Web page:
Demicoli points out that the directive does not limit any extra number of hours of part-time work. And workers can work more than eight hours of overtime in particular months, if they work overtime in other months. “Practically one can work all the overtime hours allowed by the law in the summer months. It leaves leeway.”
He also recognises that the law was introduced to protect workers. “One cannot disagree with the intention behind it. But one has to look at the local context where a large number of people depend on overtime… the opt-out for our country is the best solution. Even the trade unions want the opt-out to remain. Ultimately it is a good thing that workers determine how much overtime they make.”
Demicoli does not stray too far from public opinion on the sensitive issue of illegal immigration, opposing any reduction of the 18 months’ detention period while calling for more “burden sharing” between member states.
“I agree with 18-month detention periods. Our country’s problems are what they are. Of course they should be treated humanely but we should not make it easy for those coming here. A deterrent is necessary.”
Yet he does not mince his words describing those proposing that immigrants should not set foot in Malta as crazy. “Whoever says these things does not know what he is saying. Such statements are crazy.”
So what is the solution advocated by Demicoli?
“While immigrants who have no right to stay should be repatriated to their country of origin Malta should only take a percentage of those granted protection or refugee status, while the rest are shared with the other member states.”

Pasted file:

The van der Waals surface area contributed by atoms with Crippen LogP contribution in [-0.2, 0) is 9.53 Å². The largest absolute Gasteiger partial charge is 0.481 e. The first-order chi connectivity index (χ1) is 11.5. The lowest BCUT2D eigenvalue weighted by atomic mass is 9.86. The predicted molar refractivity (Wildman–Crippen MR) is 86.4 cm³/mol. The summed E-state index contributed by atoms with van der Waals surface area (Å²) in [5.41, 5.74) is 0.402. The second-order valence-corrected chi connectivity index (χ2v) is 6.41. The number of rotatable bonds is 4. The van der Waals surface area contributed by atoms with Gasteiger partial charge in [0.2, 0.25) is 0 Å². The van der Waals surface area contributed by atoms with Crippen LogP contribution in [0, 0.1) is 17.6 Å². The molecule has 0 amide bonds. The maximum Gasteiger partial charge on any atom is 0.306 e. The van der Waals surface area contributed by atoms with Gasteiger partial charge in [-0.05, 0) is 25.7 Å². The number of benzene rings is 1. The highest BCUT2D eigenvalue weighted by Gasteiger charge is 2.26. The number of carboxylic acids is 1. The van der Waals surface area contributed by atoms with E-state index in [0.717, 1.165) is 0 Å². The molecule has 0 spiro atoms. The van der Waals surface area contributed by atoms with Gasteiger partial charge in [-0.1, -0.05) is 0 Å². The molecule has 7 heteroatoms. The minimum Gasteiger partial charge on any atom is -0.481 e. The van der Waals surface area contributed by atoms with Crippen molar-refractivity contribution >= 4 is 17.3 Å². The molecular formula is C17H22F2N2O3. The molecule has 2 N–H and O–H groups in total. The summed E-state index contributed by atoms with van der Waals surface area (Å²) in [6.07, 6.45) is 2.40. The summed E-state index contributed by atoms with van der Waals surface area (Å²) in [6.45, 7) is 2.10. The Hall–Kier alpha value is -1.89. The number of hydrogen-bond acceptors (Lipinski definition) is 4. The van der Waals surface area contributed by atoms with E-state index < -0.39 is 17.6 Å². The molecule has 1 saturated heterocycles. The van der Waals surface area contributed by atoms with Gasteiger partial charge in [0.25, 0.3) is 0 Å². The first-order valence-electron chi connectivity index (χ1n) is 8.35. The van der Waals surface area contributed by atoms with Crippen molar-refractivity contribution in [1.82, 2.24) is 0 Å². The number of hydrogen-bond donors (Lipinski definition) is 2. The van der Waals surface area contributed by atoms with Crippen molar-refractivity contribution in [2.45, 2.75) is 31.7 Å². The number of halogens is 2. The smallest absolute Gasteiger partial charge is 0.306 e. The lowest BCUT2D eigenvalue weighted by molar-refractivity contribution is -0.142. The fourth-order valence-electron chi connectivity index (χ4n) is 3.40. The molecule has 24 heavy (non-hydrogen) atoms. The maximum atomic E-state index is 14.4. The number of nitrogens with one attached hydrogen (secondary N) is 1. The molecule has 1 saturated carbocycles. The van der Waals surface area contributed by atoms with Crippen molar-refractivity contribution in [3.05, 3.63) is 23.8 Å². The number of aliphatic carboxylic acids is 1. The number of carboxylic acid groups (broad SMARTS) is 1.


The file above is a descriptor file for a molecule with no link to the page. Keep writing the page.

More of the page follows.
Demicoli defends the agreement reached between member states, which foresees the voluntary relocation of migrants to those countries who are willing to do so. “Don’t tell me that we can in any way go to the United Kingdom forcing them to take 50 immigrants. But if a country starts taking migrants on a voluntary basis others will be encouraged to do so.”
He lambastes Azzjoni Nazzjonali and the Labour Party for making a fuss about this issue. “The truth is that neither Joseph Muscat nor Josie Muscat can force anyone to take migrants from Malta.”
And he is also aware that there is no way in persuading some European countries to share Malta’s burden. “Some countries simply do not care about Malta. Countries like Denmark insist that they have their own problems and will never take immigrants from Malta.”